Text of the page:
Think like a monk, train your mind for peace   Jay Shetty

The Seagull Book of Poems

Literary Theory An Anthology Julie Rivkin

The Craft of Research  Wayne C. Booth

Professing Literature Gerald Graff

Mary Klages,  Literary Theory, A Guide for the Perplexed

Mary Klages, Key Terms in Literary Theory

Tacit Learning

Literary Review

Emily Dickinson

Biocentric Worldview  Ludwig Klages

Cosmogenic Reflections Ludwig Klages

Pygmalion George Bernard Shaw

Pratchett’s Women  Unauthorized Essays on Female Characters of the Discworld   

Billy Budd, Bartleby and Other Stories  Herman Melville

Leaves of Grass The Original 1855 Edition  Walt Whitman

The Essential Writings of Ralph Waldo Emerson

Literature Unit A guide for Where the Red Fern Grows  Patty Carratello

Literary Theory  Jerry Engleton

Beginning Theory Peter Barry

Literary Theory  Jonathon Culler

The Gothic Order Racial and Social Constructionism in The Literary Imagination

Ruth Bienstock Anolik

The Complete Frankenstein




Lois Lowry The Giver

The Rime of the Ancient Mariner

Samuel Taylor Coleridge

Literary Mantels

Wolf Hall Trilogy

Not Writing, Anne Boyer

Garments Against Women,  Anne Boyer

Lucille Clifton

Naomi Shihab Nye

Rachel Mckibbens

Wizard of Oz

Glass Castle  Jenette Wells

Al Young  The Blues Don’t Change New and Selected Poems

Charlie Chaplin  Modern Times

William Blake

Buster Keaton

Herman Melville

Jane Austen

Joseph Conrad

T.S. Eliot

Albert Camus

Gabriel Garcia Marquez

J.D. Salinger

Alice Walker

Cynthia Ozick

Ralph Ellison

Paddy Chayetsky

Brave New World Aldous Huxley

George Orwell 1984

Animal Farm

Book Review: Franz Kafka, The Metamorphosis

By, Afua Serwah Osei-Bonsu

Franz Kafka’s Metamorphosis emerges, almost completely from the photo he describes on pg. 6 where he has “cut out of an illustrated magazine, a picture of a women in a fur hat and fur boa” (Kafka 6).  The crux of the story is then described as this woman in a “gilt frame” when her “forearm disappears into a fur muff,” as man himself turns into an animal.  Perhaps it was this vision, this disappearing arm into a fur muff that leads man to arrive at an idea that man in many ways transforms, sexually or in his work or with his desires-he transforms into an animal-as simple as the forearm slipping into the muff.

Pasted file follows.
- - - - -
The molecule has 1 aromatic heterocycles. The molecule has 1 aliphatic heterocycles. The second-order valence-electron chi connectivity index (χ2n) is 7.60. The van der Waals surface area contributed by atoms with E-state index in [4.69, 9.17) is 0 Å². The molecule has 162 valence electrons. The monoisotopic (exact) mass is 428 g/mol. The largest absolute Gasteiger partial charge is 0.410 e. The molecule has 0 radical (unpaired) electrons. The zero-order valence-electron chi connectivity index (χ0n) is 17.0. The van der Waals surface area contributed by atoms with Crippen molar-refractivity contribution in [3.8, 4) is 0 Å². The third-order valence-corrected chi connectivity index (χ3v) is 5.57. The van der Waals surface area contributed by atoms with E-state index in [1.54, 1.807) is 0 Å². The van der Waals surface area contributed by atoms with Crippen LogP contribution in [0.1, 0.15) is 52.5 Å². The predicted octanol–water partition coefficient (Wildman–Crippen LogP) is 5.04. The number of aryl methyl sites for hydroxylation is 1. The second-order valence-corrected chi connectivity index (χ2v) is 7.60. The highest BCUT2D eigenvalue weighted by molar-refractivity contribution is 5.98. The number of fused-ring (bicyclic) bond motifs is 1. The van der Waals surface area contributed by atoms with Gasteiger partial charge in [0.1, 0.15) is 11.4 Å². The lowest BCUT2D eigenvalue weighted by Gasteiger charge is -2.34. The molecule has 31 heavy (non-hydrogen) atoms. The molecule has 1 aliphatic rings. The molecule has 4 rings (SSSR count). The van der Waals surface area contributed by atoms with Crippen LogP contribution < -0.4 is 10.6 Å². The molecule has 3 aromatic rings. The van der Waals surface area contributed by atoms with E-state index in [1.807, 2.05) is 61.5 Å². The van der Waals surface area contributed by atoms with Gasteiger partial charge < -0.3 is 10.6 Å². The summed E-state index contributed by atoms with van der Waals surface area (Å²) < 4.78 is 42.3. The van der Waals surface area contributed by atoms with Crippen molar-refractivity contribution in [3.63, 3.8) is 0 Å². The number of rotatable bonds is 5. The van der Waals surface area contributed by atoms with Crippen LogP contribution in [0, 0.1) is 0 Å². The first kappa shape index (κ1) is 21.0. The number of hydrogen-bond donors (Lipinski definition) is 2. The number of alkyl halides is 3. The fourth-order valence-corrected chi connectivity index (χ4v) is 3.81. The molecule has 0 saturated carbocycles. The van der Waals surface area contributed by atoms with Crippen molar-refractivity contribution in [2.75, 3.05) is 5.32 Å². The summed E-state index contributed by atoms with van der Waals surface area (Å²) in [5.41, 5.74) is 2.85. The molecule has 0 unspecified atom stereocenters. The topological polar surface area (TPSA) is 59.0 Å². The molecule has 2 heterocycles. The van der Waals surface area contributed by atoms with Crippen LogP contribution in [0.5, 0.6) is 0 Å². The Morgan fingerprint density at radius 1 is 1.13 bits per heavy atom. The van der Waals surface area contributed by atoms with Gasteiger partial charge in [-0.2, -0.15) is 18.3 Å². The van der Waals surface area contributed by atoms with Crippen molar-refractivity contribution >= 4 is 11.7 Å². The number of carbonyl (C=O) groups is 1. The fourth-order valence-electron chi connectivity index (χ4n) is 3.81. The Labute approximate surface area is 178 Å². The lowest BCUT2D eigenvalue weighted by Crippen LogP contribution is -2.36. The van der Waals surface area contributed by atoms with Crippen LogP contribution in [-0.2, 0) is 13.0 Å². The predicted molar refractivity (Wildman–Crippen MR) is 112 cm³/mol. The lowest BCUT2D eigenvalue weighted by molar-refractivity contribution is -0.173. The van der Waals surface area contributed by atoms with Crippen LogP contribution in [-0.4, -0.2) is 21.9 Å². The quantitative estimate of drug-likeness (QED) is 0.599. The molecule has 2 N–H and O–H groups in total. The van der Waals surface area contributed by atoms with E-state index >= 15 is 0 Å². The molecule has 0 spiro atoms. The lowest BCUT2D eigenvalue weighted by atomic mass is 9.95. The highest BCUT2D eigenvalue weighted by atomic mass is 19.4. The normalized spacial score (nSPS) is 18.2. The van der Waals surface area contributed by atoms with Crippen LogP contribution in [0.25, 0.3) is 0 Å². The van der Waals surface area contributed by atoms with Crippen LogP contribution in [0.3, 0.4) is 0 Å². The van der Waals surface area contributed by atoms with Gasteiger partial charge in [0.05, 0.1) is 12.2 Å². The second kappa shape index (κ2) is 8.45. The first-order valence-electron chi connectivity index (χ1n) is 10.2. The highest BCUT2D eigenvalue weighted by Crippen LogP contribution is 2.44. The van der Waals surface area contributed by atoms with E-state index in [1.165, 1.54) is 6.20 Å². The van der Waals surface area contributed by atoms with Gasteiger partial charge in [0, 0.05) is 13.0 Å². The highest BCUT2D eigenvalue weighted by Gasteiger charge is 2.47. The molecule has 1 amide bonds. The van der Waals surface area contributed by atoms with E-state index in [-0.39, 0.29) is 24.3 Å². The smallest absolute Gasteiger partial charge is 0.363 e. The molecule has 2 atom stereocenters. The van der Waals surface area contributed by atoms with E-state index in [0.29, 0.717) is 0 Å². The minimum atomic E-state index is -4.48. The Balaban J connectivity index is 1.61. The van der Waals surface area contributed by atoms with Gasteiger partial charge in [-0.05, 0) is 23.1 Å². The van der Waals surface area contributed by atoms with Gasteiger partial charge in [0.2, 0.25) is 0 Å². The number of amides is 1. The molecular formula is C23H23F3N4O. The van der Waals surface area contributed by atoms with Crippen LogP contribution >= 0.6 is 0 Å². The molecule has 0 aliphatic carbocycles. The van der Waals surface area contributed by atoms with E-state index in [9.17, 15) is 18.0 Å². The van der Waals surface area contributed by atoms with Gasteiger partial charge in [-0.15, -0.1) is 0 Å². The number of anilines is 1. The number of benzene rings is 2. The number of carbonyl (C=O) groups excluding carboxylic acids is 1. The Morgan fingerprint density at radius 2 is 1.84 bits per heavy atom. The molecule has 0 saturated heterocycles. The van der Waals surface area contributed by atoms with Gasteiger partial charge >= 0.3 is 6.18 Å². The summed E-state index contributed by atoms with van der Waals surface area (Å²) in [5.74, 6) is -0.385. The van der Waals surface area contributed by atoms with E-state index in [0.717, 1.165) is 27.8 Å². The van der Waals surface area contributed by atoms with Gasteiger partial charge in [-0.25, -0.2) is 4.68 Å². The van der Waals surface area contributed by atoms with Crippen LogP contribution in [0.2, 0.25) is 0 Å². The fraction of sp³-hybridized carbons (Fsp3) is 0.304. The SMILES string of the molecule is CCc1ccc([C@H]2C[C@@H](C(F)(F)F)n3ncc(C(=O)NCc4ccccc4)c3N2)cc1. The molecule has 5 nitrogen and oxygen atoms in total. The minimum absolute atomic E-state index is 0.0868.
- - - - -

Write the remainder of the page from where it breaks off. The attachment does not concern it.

From a Formalist perspective, one can extract from this text minutiae a paradox to defamiliarize man with common mans identity to hold a mirror for man that he is in all, if not many forms, an animal.  It was both paradoxical and defamiliarizing.  Why did Kafka choose this juncture, the muff, the slipping away, the becoming an animal, a species, a kind of subcategory for his being that regardless of how hard man tries to get up, to get out of bed and go to work a man, he lays there feet “wringling.” Metamorphosis has to do with the social entrapment of gender, of being.  Perhaps the advantage of this story was to delicately shine a light on man’s social entrapment in terms of his gender and being.  To delve into man’s psychology.  To unveil emotions, and modus operandi for the uncrying man, for the high achieving man, for the consumed by desire.  Metamorphosis presents man with a context to freely be man and have a discourse with the world-free of tears-about his plight. A man and not a man, was a man, will always be a man, needs to be a man, but is an animal.

Works cited:

Kakfa, Franz. The Metamorphosis, The Floating Press, 2008

The Oicham Estate Part 2

By, Afua Serwah Osei-Bonsu

Part 2

A place of friendship

A place of children

A place of knowledge

A place of love

A place of plants and animals

A place for naturalists

A place where one weeps for their memory of

To build this memory

This Paradisian mentality

To impact this generation

To supply the world with leaders, ideas and movements


To divine my body

A place of morals, a place of God

A place of celebration

A place of culinary

A place of music

A place of art

A place where talent develops and polishes

A spiritual “set”

The Oicham Estate Part 1

By, Afua Serwah Osei-Bonsu

She will establish the “Oicham Estate”

On some acreage, on a country road in the Rawsonville area of Michigan

“Osei-Bonsu International Christmas House and Menagerie” is Oicham’s acronym

It will include The Pugin Palace and the Floribunda Garden

Pugin Palace, a highly comfortable manufactured home and kind of printed palace of diverse patterned wallpapers and art, that was her original residence towards the left side, while building and developing her land

Pugin Palace, is now a place built on the side of her house with its original fenced pool that is later used for visits by esteemed and international guests

Pugin Palace is Oicham’s coach house